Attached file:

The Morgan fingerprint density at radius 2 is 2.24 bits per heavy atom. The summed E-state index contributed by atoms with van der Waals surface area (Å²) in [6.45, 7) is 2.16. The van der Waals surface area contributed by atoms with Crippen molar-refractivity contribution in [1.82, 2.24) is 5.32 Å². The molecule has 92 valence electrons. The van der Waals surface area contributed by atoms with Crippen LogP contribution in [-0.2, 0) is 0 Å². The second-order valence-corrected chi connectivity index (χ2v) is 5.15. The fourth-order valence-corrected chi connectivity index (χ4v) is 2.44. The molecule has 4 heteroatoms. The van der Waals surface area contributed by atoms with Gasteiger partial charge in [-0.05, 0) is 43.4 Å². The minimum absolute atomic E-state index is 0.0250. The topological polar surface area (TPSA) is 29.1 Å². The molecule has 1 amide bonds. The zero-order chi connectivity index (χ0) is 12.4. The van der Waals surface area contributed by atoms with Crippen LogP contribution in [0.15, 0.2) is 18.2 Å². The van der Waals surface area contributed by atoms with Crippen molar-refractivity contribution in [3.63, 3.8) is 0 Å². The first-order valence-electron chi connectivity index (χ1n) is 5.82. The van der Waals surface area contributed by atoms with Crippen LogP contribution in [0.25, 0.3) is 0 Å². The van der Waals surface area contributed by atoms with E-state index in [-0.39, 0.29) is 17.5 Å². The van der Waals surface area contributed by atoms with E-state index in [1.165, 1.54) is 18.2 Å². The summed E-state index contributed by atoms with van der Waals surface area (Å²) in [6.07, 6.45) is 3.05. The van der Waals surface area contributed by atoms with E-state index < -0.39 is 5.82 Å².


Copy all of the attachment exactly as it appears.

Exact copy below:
The Morgan fingerprint density at radius 2 is 2.24 bits per heavy atom. The summed E-state index contributed by atoms with van der Waals surface area (Å²) in [6.45, 7) is 2.16. The van der Waals surface area contributed by atoms with Crippen molar-refractivity contribution in [1.82, 2.24) is 5.32 Å². The molecule has 92 valence electrons. The van der Waals surface area contributed by atoms with Crippen LogP contribution in [-0.2, 0) is 0 Å². The second-order valence-corrected chi connectivity index (χ2v) is 5.15. The fourth-order valence-corrected chi connectivity index (χ4v) is 2.44. The molecule has 4 heteroatoms. The van der Waals surface area contributed by atoms with Gasteiger partial charge in [-0.05, 0) is 43.4 Å². The minimum absolute atomic E-state index is 0.0250. The topological polar surface area (TPSA) is 29.1 Å². The molecule has 1 amide bonds. The zero-order chi connectivity index (χ0) is 12.4. The van der Waals surface area contributed by atoms with Crippen LogP contribution in [0.15, 0.2) is 18.2 Å². The van der Waals surface area contributed by atoms with Crippen molar-refractivity contribution in [3.63, 3.8) is 0 Å². The first-order valence-electron chi connectivity index (χ1n) is 5.82. The van der Waals surface area contributed by atoms with Crippen LogP contribution in [0.25, 0.3) is 0 Å². The van der Waals surface area contributed by atoms with E-state index in [-0.39, 0.29) is 17.5 Å². The van der Waals surface area contributed by atoms with E-state index in [1.165, 1.54) is 18.2 Å². The summed E-state index contributed by atoms with van der Waals surface area (Å²) in [6.07, 6.45) is 3.05. The van der Waals surface area contributed by atoms with E-state index < -0.39 is 5.82 Å².